Brian #3.4

Although professor emeritus Brian Tennyson retired some years ago, he still teaches part-time and is entering his 56th year at Cape Breton University. He continues writing and publishing as well.



Mount RoyalDr. Carolyn Willekes has published the following book chapters:

“Cavalry Battle in Greece and the Hellenistic East,” in the Blackwell Companion to Greek Warfare. W. Heckel et al, eds. (Blackwell, 2021).

“Feminizing the Hippodrome: Finding the Female in a Male World,” in Historical Practices in Horsemanship and Equestrian Sport. A. Ropa and T. Dawson, eds. (Trivent, 2022).


The Government of Canada and the National Centre for Truth and Reconciliation announce the new National Advisory Committee on Residential Schools Missing Children and Unmarked Burials.


Sarah #3.4

Ancestors: Indigenous Peoples of Western Canada in Historic Photographs by Sarah Carter and Inez Lightning (Edmonton: University of Alberta Press and Bruce Peel Special Collections Library, 2021) won the Margaret McWilliams Award in Manitoba History in the category of Popular History, and is a finalist for a High Plains Book Award in the category of women writers.



John Cairns


John Campbell Cairns passed away on 28 July 2022.




The Department of History, the Tri-University Graduate Program, and the University of Guelph community are all deeply saddened by the death of Professor Alan Gordon, who passed away on the morning of July 25, 2022.  Alan was diagnosed with pancreatic cancer in February 2021; nevertheless, he continued to be a source of good humour, friendship and insightful advice, all the while continuing to work away at his own research and mentor his graduate students. His passing leaves a huge hole in our hearts.


The Dalhousie Department of History is sorry to relay the news of David Sutherland‘s death on 10 July. David was several times chair of the department, past president of the Royal Nova Scotia Historical Society, a prolific graduate supervisor, and both a respected and popular undergraduate teacher for many years. Author of works on the Halifax Explosion and co-author (with Judith Fingard and Janet Guildford) of Halifax: The First 250 Years, David was also a frequent contributor to Acadiensis, the Canadian Dictionary of National Biography, work on historic monuments, and much more. He is already missed. We offer our condolences to his family and friends.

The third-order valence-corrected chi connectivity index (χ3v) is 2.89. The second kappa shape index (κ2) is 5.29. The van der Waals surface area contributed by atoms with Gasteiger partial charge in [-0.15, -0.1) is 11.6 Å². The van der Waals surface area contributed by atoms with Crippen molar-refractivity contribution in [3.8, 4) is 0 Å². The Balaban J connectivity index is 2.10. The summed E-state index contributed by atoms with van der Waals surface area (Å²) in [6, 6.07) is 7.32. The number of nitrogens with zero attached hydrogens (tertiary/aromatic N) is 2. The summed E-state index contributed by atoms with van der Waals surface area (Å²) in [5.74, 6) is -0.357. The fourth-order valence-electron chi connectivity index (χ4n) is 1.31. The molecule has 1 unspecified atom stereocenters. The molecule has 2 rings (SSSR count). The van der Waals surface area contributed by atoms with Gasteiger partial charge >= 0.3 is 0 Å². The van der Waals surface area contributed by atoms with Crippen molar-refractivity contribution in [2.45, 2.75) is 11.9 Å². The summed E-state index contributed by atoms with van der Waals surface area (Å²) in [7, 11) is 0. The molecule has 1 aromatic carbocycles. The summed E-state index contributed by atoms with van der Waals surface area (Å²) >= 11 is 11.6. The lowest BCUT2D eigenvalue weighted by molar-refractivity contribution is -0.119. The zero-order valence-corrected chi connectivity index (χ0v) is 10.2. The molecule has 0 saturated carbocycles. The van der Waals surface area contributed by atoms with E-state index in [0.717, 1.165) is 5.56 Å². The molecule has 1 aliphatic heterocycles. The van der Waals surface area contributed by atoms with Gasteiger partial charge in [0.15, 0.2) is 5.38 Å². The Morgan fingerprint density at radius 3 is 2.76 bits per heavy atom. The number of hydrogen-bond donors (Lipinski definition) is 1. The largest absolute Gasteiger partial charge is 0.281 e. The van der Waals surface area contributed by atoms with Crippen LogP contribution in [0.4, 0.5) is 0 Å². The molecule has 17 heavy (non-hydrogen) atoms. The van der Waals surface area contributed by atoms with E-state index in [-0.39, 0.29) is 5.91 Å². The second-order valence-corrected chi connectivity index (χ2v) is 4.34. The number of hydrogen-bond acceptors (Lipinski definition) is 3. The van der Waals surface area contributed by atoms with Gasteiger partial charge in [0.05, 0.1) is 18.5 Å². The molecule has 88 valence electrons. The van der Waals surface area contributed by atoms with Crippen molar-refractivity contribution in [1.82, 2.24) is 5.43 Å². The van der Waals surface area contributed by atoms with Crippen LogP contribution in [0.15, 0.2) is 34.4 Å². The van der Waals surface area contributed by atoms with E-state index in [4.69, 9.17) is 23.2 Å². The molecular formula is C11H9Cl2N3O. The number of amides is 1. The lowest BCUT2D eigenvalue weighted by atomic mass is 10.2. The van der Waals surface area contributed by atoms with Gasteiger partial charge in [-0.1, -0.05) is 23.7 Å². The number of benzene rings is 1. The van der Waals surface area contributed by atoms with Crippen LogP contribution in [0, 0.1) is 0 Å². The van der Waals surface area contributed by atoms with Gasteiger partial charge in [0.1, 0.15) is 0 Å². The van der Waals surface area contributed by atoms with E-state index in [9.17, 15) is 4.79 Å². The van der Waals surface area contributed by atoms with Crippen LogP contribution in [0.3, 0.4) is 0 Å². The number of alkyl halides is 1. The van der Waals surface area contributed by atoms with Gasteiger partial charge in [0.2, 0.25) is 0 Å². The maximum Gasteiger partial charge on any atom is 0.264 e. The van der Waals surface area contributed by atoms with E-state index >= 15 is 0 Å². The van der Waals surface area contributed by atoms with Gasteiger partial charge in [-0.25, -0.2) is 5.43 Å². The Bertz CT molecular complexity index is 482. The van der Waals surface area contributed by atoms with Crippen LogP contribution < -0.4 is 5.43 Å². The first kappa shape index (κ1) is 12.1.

Jatinder BookCecilia #3.4  Berthelette #3.4  Greenfield #3.4

Parker #3.4Lorrraine #3.4  Ian Milligan #3.4Atiqput

Jatinder Mann & Iain Johnston-White, Revisiting the British World: New Voices and Perspectives. New York: Peter Lang Publishing, 2022.

Cecilia Morgan, “Gender and Tourism in the (Very) Long Nineteenth Century,” The Oxford Handbook of the History of Tourism and Travel, Edited by Eric Zuelow and Kevin J. James. Oxford: Oxford University Press, 2022.  Online, 1-16.

Lorraine O’Donnell & Patrick Donovan, People’s History of English-Speaking Quebec. A Community-Based History Project for the Vitality of an Official Language Minority. QUESCREN, 2022.

Ian Milligan, The Transformation of Historical Research in the Digital Age. Cambridge University Press, 2022.

Carol Payne, Beth Greenhorn, Deborah Kigjugalik Webster and Christina Williamson, eds. Atiqput: Inuit Oral History and Project Naming. MQUP, 2022.